Barnes-Jewish Hospital | Washington University Physicians
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interviews from the inside



Jeannie Kelly, MD, MS, and Roxane Rampersad, MD, recently sat down to talk with me about the Maternal-Fetal & Newborn Transport Services, a fleet of aircraft and ambulances prepared to transport pregnant women and newborns in need of specialized care.

A service of the Women & Infants Center, a collaboration by Barnes-Jewish Hospital, Washington University Physicians and St. Louis Children’s Hospital, the service transported more than 353 high-risk pregnant women and 367 newborns within the first 10 months of 2020 alone. Kelly is medical director of the service; Rampersad is its outreach director. Both women are Washington University maternal-fetal medicine specialists at Barnes-Jewish Hospital.

We want to keep healthy moms and babies in their own communities, but when that’s not possible, we’re here and available.


Among the many vehicles available to rush patients to Barnes-Jewish Hospital for emergency care, six intensive-care ambulances, two twin-engine helicopters and a fixed-wing aircraft stand ready. Each is equipped and staffed to deliver patients from locations across the Midwest to the maternal-fetal care specialists they need.

Tell us about the Maternal-Fetal & Newborn Transport Services. When did the service start and why? Who does it help?

Kelly: The transport service has been around since the mid 1990s, and the purpose is essentially to provide a streamlined way to get infants and pregnant women who need higher levels of care from other health care facilities to Barnes-Jewish Hospital. Our typical patient is a woman who is having pregnancy complications. She could be experiencing pre-term labor or have preeclampsia, or maybe her water broke early. In these instances, among others, her situation requires that she be evaluated or admitted at a place like Barnes-Jewish, where we can support her medical needs and those of her baby, especially if circumstances necessitate an early delivery.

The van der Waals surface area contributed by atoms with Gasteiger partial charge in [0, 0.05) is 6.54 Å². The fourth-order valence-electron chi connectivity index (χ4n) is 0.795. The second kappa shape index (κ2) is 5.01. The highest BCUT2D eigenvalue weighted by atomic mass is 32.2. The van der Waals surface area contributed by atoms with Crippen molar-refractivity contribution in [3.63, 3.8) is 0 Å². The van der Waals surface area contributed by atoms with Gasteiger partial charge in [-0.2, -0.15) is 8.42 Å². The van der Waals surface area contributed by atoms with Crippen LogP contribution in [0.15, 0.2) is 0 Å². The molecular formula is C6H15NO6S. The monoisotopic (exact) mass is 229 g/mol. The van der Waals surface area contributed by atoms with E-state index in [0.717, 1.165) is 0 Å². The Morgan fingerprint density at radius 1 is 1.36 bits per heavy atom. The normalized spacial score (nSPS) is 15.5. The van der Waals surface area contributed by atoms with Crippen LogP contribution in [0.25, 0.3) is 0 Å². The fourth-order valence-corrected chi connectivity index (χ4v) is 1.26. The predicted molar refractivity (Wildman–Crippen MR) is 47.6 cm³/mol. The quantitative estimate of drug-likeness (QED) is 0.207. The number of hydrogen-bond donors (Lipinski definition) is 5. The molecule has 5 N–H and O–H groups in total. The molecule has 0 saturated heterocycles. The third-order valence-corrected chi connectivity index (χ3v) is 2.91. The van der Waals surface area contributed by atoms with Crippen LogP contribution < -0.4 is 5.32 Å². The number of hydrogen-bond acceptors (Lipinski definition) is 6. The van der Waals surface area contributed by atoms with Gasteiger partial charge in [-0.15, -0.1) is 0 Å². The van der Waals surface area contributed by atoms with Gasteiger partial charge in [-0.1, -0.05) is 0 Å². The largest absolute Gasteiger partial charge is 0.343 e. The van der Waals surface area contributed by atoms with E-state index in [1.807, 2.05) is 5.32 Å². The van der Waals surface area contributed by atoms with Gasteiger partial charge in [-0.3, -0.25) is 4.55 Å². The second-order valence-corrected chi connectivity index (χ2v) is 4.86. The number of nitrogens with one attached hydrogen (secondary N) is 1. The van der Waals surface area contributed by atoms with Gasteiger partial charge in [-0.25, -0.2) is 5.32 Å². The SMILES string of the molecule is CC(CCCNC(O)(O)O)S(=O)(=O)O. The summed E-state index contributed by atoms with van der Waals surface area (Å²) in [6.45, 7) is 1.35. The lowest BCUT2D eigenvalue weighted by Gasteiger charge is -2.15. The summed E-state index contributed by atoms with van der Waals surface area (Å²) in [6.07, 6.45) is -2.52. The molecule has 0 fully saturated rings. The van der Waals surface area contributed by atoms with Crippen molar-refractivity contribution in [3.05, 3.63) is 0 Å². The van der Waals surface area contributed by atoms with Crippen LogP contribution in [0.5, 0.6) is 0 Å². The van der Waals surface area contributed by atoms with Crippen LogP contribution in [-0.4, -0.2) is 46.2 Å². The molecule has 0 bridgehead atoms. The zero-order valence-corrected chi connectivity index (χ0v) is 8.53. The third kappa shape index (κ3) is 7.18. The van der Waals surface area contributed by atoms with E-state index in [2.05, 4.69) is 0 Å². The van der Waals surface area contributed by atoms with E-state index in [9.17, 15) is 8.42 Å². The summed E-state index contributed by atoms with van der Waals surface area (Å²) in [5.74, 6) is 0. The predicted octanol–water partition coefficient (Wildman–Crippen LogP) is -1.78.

Jeannie Kelly, MD, MS, and Roxane Rampersad, MD

We also may transport postpartum women, either because they’re sick and require higher levels of care or because they were delivered elsewhere and need specialized medical treatment.

How does the transport service work?

Rampersad: We have relationships with 60 to 70 hospitals across the region. Typically, they contact the service when they have a patient who’s been assessed and needs a higher level of care than they can provide. The referring physician calls our transport line and is immediately connected to our obstetrical transport nurse and to a maternal-fetal medicine specialist.

Once we accept the request for transport over the phone—which we virtually always do—the team, including a specialized obstetrical nurse, travels in the transport vehicle to the patient. We use the most appropriate mode of transport at the time, considering distance and weather conditions. We like to get our patients here as quickly as possible. During transport, the nurse is in contact with the maternal-fetal medicine team while assessing the patient’s heart rate and giving medication and fluids as needed. Once the vehicle arrives at the hospital, we move the patient to our labor and delivery unit.

Kelly: We do ensure that patients are stabilized before they get on a helicopter or in an ambulance. So the referring hospital may give medications prior to transport and will assess the speed of the labor. We always try to get moms here before delivery, but sometimes we find that the fetus is in a lot of distress or that labor has progressed to a point where it’s not safe to transport. In those situations, we may send out a neonatology team to provide care and support.

Once the patient arrives at Barnes-Jewish Hospital, what happens?

Rampersad: In general, we greet the mom as soon as she arrives with a team assembled to meet her specific needs. Because the obstetrical nurse keeps us updated during the transport, we know what to expect and who needs to be there to meet the patient. In obstetrics, things can turn on a dime, so we’re always ready to mobilize, even if that means transporting the patient directly into an operating room with up to 25 team members on hand.

What makes the Maternal-Fetal & Newborn Transport Services unique?


Kelly: We’re a safety net, not just for St. Louis and the surrounding area but for the entire Midwest. The relationships we have with our referring facilities and providers are extremely important to us. And we’re always looking for ways that we can improve and strengthen the relationships we have across the region. That’s part of our job as a major academic tertiary care center. We want to keep healthy moms and babies in their own communities, but when that’s not possible, we’re here and available.

Rampersad: In recent years, we’ve seen a lot of smaller, rural hospitals closing or struggling, so it’s harder for some women with complex pregnancies to get the care they need in their hometowns. And some of the women we care for come from areas that don’t have obstetrical care. It’s simply not available in large swaths of the Midwest. So the doctors and patients in these areas know that if they need specialty care, we can provide it.

Kelly: This service is something our whole maternal-fetal team is involved in and supports. It’s one of the most advanced transport services of its kind in the nation, and data show better outcomes for women who have access to a service like this.

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